The third prominent result of the local elections is the reliability of elections in Turkey. Although Turkey’s opposition bloc had always made allegations of fraud or corruption in election results, they were never able to prove these claims. The success of the CHP in metropolitan cities shows that Turkey conducts free and fair elections and opposition parties can win if they garner the support of the masses.

Since there is a minor difference between the votes of AK Party and CHP candidates in Istanbul, the AK Party has applied to the Supreme Electoral Council (YSK) for the re-count of votes in some ballot boxes. Although the opposition parties see this as an intervention by the AK Party, political parties in Turkey can make this recount application to the YSK as a legal right. For instance, as a result of the CHP and HDP’s application, local elections in Yalova and Ağrı had been re-counted in 2014. More, there have always been some objections about the results of ballot boxes, which cause delays in the official declaration of election results. Thus, the current ongoing legal process is not an exception for these elections.

Although the CHP won mayoral elections in Ankara, Antalya and Izmir, it failed to obtain the majority in provincial council elections. In almost all metropolitan cities, the AK Party and the MHP obtained a majority of the representatives in councils. 

Another eye-catching result of the local elections is the significant decrease of HDP votes in the eastern and southeastern provinces of Turkey. The HDP lost a significant number of its electoral base in the region. The party lost four major cities; Şırnak, Ağrı, Bitlis, and Tunceli. One of the reasons behind this failure is the successful performance of government-appointed trustees in the region. due to the cooperation between the PKK and HDP municipalities, the state appointed trustees over the last two years. The election results proved that people in the region appreciated the services provided by these trustees in these municipalities. As a result of this appreciation, the AK Party increased its votes and gained three prominent provinces from the HDP. This result also means that people of the region are against the domination of the PKK.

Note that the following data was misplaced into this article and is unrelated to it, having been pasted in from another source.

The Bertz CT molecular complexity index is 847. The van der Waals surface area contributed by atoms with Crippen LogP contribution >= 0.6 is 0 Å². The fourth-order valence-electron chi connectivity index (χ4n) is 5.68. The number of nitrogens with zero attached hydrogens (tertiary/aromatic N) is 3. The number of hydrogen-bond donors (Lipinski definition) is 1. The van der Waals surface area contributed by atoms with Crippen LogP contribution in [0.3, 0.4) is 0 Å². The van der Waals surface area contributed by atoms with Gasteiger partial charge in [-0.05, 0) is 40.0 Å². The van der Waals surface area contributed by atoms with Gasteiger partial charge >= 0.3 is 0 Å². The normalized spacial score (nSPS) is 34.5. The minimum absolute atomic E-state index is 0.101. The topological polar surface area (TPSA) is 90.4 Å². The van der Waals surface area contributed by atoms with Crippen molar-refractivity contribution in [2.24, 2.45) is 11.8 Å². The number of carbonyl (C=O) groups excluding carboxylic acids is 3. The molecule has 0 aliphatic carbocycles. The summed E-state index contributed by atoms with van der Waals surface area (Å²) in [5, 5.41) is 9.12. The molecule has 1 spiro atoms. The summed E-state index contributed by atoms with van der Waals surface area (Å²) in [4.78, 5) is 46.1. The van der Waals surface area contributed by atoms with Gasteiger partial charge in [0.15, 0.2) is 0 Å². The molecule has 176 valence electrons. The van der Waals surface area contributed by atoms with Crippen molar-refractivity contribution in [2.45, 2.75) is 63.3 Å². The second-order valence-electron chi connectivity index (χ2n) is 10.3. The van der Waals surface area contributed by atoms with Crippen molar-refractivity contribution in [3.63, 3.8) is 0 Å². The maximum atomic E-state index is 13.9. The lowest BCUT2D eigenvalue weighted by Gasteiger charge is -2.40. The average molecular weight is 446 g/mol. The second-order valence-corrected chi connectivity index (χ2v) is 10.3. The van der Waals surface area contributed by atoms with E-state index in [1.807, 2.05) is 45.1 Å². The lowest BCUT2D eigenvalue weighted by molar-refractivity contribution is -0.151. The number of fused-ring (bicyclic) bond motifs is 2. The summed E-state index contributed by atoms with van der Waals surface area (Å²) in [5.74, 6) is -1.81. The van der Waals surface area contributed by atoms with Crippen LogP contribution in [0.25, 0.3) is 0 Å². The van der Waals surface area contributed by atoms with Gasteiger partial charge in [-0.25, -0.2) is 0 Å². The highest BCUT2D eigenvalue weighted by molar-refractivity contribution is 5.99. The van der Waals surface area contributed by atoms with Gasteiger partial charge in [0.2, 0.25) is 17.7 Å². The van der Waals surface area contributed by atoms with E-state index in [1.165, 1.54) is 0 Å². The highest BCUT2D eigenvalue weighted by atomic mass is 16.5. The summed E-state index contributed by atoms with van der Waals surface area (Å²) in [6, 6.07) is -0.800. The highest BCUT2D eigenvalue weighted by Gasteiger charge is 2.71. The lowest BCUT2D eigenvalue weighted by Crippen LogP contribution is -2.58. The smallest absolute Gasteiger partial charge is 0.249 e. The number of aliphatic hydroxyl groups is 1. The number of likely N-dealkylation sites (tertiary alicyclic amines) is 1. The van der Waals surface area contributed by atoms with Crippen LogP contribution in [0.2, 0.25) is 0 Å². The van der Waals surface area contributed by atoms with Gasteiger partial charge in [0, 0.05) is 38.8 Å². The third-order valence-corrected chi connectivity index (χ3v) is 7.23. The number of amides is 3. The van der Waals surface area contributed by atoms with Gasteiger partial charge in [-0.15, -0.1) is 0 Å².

The last point in terms of the prominence in local elections is the dominance of nationalist and conservative politics in Turkey. One of the reasons behind the CHP’s success in metropolitan cities is due to its this character of mayoral candidates. For instance, mayoral candidates in Ankara, Antalya, and İzmir all come from a right-wing background and were able to enhance the votes of this bloc. This means that the main determinant of Turkey’s political climate is nationalist and conservative political understanding. In other words, if a party wants to win, it will not be able to ignore these dynamics in the future anymore.

Hazal Duran
Hazal Duran conducted her B.A in the fields of Turkish Language and Literature and International Relations at the TOBB University of Economics and Technology in 2012. She completed her M.A in Modern Turkish Studies at Istanbul Sehir University. While continuing her doctoral studies at Bilkent University, she is currently serving as a Researcher at the SETA Ankara Directorate of Political Studies.